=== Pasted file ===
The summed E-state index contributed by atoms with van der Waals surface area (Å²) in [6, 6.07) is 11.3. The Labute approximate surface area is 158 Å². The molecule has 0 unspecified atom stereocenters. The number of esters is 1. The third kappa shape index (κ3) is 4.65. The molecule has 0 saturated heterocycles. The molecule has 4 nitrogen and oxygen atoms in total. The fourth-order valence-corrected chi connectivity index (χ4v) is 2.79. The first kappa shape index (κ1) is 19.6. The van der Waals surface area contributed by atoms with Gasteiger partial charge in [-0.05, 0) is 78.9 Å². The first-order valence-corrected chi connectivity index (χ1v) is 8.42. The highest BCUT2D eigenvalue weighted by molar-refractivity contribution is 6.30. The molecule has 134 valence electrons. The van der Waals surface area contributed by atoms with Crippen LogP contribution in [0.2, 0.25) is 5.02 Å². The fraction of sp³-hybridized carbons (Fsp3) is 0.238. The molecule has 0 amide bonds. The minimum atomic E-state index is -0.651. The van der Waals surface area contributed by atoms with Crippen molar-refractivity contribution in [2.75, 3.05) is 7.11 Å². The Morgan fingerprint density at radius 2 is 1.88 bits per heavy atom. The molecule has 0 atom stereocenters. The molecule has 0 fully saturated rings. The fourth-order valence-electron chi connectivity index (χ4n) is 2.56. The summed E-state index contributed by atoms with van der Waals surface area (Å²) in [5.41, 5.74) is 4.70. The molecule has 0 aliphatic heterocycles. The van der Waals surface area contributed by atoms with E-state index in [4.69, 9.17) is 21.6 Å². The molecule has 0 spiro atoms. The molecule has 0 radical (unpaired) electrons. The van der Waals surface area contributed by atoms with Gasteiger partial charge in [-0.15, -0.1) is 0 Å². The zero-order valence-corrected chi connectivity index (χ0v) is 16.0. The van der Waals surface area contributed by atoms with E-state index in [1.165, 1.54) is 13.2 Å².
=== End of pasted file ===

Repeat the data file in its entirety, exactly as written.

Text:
The summed E-state index contributed by atoms with van der Waals surface area (Å²) in [6, 6.07) is 11.3. The Labute approximate surface area is 158 Å². The molecule has 0 unspecified atom stereocenters. The number of esters is 1. The third kappa shape index (κ3) is 4.65. The molecule has 0 saturated heterocycles. The molecule has 4 nitrogen and oxygen atoms in total. The fourth-order valence-corrected chi connectivity index (χ4v) is 2.79. The first kappa shape index (κ1) is 19.6. The van der Waals surface area contributed by atoms with Gasteiger partial charge in [-0.05, 0) is 78.9 Å². The first-order valence-corrected chi connectivity index (χ1v) is 8.42. The highest BCUT2D eigenvalue weighted by molar-refractivity contribution is 6.30. The molecule has 134 valence electrons. The van der Waals surface area contributed by atoms with Crippen LogP contribution in [0.2, 0.25) is 5.02 Å². The fraction of sp³-hybridized carbons (Fsp3) is 0.238. The molecule has 0 amide bonds. The minimum atomic E-state index is -0.651. The van der Waals surface area contributed by atoms with Crippen molar-refractivity contribution in [2.75, 3.05) is 7.11 Å². The Morgan fingerprint density at radius 2 is 1.88 bits per heavy atom. The molecule has 0 atom stereocenters. The molecule has 0 fully saturated rings. The fourth-order valence-electron chi connectivity index (χ4n) is 2.56. The summed E-state index contributed by atoms with van der Waals surface area (Å²) in [5.41, 5.74) is 4.70. The molecule has 0 aliphatic heterocycles. The van der Waals surface area contributed by atoms with E-state index in [4.69, 9.17) is 21.6 Å². The molecule has 0 spiro atoms. The molecule has 0 radical (unpaired) electrons. The van der Waals surface area contributed by atoms with Gasteiger partial charge in [-0.15, -0.1) is 0 Å². The zero-order valence-corrected chi connectivity index (χ0v) is 16.0. The van der Waals surface area contributed by atoms with E-state index in [1.165, 1.54) is 13.2 Å².